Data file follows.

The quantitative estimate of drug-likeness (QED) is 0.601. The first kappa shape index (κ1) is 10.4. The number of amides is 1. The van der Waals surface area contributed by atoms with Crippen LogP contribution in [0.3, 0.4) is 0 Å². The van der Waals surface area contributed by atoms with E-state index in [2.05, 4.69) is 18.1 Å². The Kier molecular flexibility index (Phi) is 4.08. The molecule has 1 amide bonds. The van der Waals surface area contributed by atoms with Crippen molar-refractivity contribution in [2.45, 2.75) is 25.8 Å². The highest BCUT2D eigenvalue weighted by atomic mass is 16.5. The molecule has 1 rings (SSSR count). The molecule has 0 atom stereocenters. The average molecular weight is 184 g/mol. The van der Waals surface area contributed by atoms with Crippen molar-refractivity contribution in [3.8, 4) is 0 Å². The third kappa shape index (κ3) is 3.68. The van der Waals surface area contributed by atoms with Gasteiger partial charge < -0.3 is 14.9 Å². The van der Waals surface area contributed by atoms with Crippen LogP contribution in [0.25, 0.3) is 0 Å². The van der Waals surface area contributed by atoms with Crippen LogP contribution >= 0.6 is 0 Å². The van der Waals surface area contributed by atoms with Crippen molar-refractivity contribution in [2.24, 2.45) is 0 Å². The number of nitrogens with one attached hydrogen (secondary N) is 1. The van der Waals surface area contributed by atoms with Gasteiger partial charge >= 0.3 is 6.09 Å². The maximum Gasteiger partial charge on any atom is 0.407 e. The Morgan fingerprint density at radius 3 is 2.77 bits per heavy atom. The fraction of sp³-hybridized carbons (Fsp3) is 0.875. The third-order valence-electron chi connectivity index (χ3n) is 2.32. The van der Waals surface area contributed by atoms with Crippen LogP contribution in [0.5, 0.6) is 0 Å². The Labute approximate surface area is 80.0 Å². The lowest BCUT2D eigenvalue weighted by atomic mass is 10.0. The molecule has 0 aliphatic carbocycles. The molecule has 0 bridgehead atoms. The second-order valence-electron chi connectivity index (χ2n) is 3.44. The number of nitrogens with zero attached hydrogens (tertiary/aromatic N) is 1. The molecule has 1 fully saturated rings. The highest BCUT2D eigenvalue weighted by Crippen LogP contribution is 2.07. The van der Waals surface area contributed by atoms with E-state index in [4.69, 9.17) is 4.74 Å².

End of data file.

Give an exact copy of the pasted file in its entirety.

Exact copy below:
The quantitative estimate of drug-likeness (QED) is 0.601. The first kappa shape index (κ1) is 10.4. The number of amides is 1. The van der Waals surface area contributed by atoms with Crippen LogP contribution in [0.3, 0.4) is 0 Å². The van der Waals surface area contributed by atoms with E-state index in [2.05, 4.69) is 18.1 Å². The Kier molecular flexibility index (Phi) is 4.08. The molecule has 1 amide bonds. The van der Waals surface area contributed by atoms with Crippen molar-refractivity contribution in [2.45, 2.75) is 25.8 Å². The highest BCUT2D eigenvalue weighted by atomic mass is 16.5. The molecule has 1 rings (SSSR count). The molecule has 0 atom stereocenters. The average molecular weight is 184 g/mol. The van der Waals surface area contributed by atoms with Crippen molar-refractivity contribution in [3.8, 4) is 0 Å². The third kappa shape index (κ3) is 3.68. The van der Waals surface area contributed by atoms with Gasteiger partial charge < -0.3 is 14.9 Å². The van der Waals surface area contributed by atoms with Crippen LogP contribution in [0.25, 0.3) is 0 Å². The van der Waals surface area contributed by atoms with Crippen LogP contribution >= 0.6 is 0 Å². The van der Waals surface area contributed by atoms with Crippen molar-refractivity contribution in [2.24, 2.45) is 0 Å². The number of nitrogens with one attached hydrogen (secondary N) is 1. The van der Waals surface area contributed by atoms with Gasteiger partial charge >= 0.3 is 6.09 Å². The maximum Gasteiger partial charge on any atom is 0.407 e. The Morgan fingerprint density at radius 3 is 2.77 bits per heavy atom. The fraction of sp³-hybridized carbons (Fsp3) is 0.875. The third-order valence-electron chi connectivity index (χ3n) is 2.32. The van der Waals surface area contributed by atoms with Crippen LogP contribution in [0.5, 0.6) is 0 Å². The Labute approximate surface area is 80.0 Å². The lowest BCUT2D eigenvalue weighted by atomic mass is 10.0. The molecule has 0 aliphatic carbocycles. The molecule has 0 bridgehead atoms. The second-order valence-electron chi connectivity index (χ2n) is 3.44. The number of nitrogens with zero attached hydrogens (tertiary/aromatic N) is 1. The molecule has 1 fully saturated rings. The highest BCUT2D eigenvalue weighted by Crippen LogP contribution is 2.07. The van der Waals surface area contributed by atoms with E-state index in [4.69, 9.17) is 4.74 Å².